TRIMETHOBENZAMIDE hydrochloride is a compound introduced in 1959 as an antinauseant-antiemetic. Chemically unrelated to the phenothiazines it is structurally closer to the dimethylaminoethoxy antihistamines. It is widely used prophylactically and therapeutically in nausea and vomiting induced by drugs, radiation therapy, infection, and motion sickness. Studies based on large numbers of patients treated with this compound have emphasized that no serious side effects had been encountered.1-2 Unlike the phenothiazines, trimethobenzamide hydrochloride has not been implicated as a cause of jaundice.3-4 We are presenting a report of a case of hepatitis following the use of this drug.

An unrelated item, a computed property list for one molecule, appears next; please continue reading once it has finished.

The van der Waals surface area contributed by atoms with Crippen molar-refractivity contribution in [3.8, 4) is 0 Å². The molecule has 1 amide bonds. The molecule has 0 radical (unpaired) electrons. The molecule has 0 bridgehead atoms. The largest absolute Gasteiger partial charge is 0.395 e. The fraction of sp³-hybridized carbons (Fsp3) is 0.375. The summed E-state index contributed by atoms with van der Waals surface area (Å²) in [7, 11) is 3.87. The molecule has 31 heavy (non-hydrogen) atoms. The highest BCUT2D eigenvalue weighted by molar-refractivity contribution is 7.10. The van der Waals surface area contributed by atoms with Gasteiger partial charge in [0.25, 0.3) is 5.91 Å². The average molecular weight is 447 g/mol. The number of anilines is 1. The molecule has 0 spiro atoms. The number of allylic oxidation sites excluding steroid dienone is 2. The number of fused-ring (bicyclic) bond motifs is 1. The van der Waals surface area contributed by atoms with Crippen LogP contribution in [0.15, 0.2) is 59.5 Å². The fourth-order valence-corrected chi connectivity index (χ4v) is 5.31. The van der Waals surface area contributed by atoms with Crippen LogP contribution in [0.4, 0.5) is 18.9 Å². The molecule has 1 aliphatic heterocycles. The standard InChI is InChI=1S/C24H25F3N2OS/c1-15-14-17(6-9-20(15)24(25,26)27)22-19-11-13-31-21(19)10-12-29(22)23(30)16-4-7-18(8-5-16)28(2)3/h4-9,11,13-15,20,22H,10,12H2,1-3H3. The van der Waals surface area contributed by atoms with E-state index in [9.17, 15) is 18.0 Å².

Report of a Case
A 50-year-old white female patient was admitted to the Mount Auburn Hospital on Jan 18, 1966, with a painless mass in her left breast which she noticed about one month prior to admission. By medical history she had had pleurisy in 1955 but otherwise had been well. Her
Borda I, Jick H. Hepatitis Following the Administration of Trimethobenzamide Hydrochloride. Arch Intern Med. 1967;120(3):371–373. doi:10.1001/archinte.1967.00300030113023
Customize your JAMA Network experience by selecting one or more topics from the list below.
Create a personal account or sign in to: